Brass Fetcher Ballistic Testing
Change in Muzzle Velocity of .40S&W Cartridges due to Water Immersion per MIL-STD-810G Method 512.5
Seventy percent of the Earths surface is covered by water. While most of this water is in the oceans, there are countless streams, lakes and rivers on all the inhabited continents. Crossing bodies of water or fording operations should not be approached carelessly due to the potential for loss of equipment and in some cases personnel injury and losses. However, attempting to live outdoors during an emergency (especially in the case of a survival situation where firearms may be a factor) will impose on you unexpected challenges and difficulties.
In order to evaluate the effects of water intrusion into .40S&W handgun ammunition, we evaluated seven cartridge types that are typical of the Jacketed Hollowpoints available to the consumer and law enforcement markets for muzzle velocity drop due to the wetting of the primer and propellant grains. Our only concern in firing a weapon is hitting and disabling the intended target. For the purposes of this report, the metric of muzzle velocity will suffice as a measure of the change in terminal effectiveness of each cartridge.
Military ammunition typically is sealed against water by an asphalt sealant applied both to the primer and the case mouth around the circumference of the projectile. The assumption for the military environment is that ammunition will be exposed to an unknown quantity of moisture for an unknowable period of time before use. We feel that this is a very good strategy to pursue in planning for self-defense situations in the future, since the extra waterproofing step adds little to the final price of the ammunition and could potentially add to the reliability of the ammunition when used in an actual situation.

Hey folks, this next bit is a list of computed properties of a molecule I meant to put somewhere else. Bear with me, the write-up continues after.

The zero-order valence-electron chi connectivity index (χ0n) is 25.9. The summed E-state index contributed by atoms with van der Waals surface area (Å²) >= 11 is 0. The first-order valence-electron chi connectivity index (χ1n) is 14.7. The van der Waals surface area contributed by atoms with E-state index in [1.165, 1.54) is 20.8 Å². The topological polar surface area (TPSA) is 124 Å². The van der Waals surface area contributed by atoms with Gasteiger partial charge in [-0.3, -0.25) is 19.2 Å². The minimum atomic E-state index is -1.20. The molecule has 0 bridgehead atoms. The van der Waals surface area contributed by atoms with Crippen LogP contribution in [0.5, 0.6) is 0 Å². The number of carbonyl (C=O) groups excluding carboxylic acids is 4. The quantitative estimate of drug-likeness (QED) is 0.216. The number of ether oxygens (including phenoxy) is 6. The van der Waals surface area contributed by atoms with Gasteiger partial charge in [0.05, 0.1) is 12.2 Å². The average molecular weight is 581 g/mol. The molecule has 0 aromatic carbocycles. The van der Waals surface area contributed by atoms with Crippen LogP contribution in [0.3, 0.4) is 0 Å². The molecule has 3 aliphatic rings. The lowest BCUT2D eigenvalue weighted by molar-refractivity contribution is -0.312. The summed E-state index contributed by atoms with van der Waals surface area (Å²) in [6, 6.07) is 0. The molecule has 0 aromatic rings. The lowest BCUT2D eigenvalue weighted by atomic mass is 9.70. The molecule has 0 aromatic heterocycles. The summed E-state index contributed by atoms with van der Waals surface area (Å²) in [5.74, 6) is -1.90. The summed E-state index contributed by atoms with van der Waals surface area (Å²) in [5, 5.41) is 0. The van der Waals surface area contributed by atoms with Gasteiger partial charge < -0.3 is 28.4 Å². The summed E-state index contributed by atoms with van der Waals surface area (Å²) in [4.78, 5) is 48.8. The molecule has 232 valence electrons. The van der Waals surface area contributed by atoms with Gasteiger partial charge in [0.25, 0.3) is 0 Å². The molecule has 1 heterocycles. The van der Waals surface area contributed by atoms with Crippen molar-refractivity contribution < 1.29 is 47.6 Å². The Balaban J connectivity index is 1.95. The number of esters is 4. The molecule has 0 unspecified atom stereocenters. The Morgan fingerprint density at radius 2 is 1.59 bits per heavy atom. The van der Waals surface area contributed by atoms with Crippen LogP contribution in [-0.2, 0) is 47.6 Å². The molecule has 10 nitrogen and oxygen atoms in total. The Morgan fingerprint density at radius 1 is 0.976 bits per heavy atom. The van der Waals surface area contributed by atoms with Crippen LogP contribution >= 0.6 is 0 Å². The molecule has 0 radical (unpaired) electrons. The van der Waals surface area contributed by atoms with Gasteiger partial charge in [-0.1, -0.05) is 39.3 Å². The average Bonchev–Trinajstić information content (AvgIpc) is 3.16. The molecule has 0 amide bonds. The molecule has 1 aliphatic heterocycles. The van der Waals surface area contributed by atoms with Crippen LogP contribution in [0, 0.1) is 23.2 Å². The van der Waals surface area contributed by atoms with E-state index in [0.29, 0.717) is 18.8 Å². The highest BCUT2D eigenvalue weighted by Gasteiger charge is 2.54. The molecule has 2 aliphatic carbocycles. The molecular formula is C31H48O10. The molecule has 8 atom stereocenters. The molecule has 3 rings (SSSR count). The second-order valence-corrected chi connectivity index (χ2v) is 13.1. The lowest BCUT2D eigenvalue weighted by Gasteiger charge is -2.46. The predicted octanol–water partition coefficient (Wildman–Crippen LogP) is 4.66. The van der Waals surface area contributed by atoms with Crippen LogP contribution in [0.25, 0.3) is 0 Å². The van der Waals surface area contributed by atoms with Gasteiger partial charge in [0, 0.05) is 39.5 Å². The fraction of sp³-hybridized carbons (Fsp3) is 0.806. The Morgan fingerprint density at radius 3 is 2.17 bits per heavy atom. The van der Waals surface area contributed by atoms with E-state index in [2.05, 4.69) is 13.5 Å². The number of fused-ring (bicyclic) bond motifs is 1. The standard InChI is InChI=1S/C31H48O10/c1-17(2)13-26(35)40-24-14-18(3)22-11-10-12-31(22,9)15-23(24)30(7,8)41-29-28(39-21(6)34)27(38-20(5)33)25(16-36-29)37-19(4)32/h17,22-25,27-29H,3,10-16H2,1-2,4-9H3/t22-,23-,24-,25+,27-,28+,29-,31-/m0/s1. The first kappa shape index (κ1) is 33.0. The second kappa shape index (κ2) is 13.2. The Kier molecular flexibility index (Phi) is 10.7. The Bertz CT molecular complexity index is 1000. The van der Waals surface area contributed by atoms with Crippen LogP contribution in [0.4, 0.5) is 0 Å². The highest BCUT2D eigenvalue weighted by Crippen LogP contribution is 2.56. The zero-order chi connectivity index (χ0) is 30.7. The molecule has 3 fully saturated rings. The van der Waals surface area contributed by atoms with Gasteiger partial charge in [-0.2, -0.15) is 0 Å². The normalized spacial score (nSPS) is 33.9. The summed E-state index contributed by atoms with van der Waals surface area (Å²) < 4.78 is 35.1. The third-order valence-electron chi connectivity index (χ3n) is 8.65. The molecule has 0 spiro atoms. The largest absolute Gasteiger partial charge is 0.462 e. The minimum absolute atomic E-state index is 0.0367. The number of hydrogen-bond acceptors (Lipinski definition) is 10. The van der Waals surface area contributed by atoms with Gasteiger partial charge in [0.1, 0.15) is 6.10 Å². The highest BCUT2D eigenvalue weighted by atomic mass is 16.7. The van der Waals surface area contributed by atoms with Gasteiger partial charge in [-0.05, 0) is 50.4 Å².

MIL-STD-810G calls for submersion of the article being tested to 1 meter depth in water for a duration of 30 minutes. Three options are given in the specification for the temperature difference between the object and the water; we chose the method of conditioning the ammunition 10°C above the water temperature because it is not as severe as the 27°C test but more severe than the ambient temperature condition. Immediately after the 30 minute period was over, the ammunition was removed from the water and fired in a .40S&W test barrel with 4.0” barrel length. The chronograph was placed at 7ft distance from the muzzle.
We see that the Federal 165gr HST cartridge was least affected by the submergence, while the Hornady 165gr FTX cartridge experienced an average muzzle velocity drop of 10%. For a frame of reference, a ten-percent velocity drop with a 165gr bullet from a .40S&W is typical when moving from a handgun with a 5- inch barrel to a handgun with a 3-inch barrel. This is also the velocity drop experienced from this bullet traveling 100 yards from the muzzle. Most quality JHPs will function over a wide range of velocities so expansion would likely still take place with this velocity drop.
The apparent velocity ‘gain’ of the Winchester Ranger-T was not due to water immersion but rather an inherent instrument error. In any case, the difference is so small as to be disregarded and is similar to the other tested cartridges.
After 30 minutes of submersion in water, we see clear reductions in muzzle velocity among the tested cartridges. While the effect on the terminal performance of the cartridges may not be overly large, it is important to consider that the deleterious effects of water submersion will only increase with time and/or water depth. With the exception of the Winchester 180gr Ranger-T, those cartridges with case mouth and primer sealant fared notably better at retaining muzzle velocity than the cartridges without waterproofing.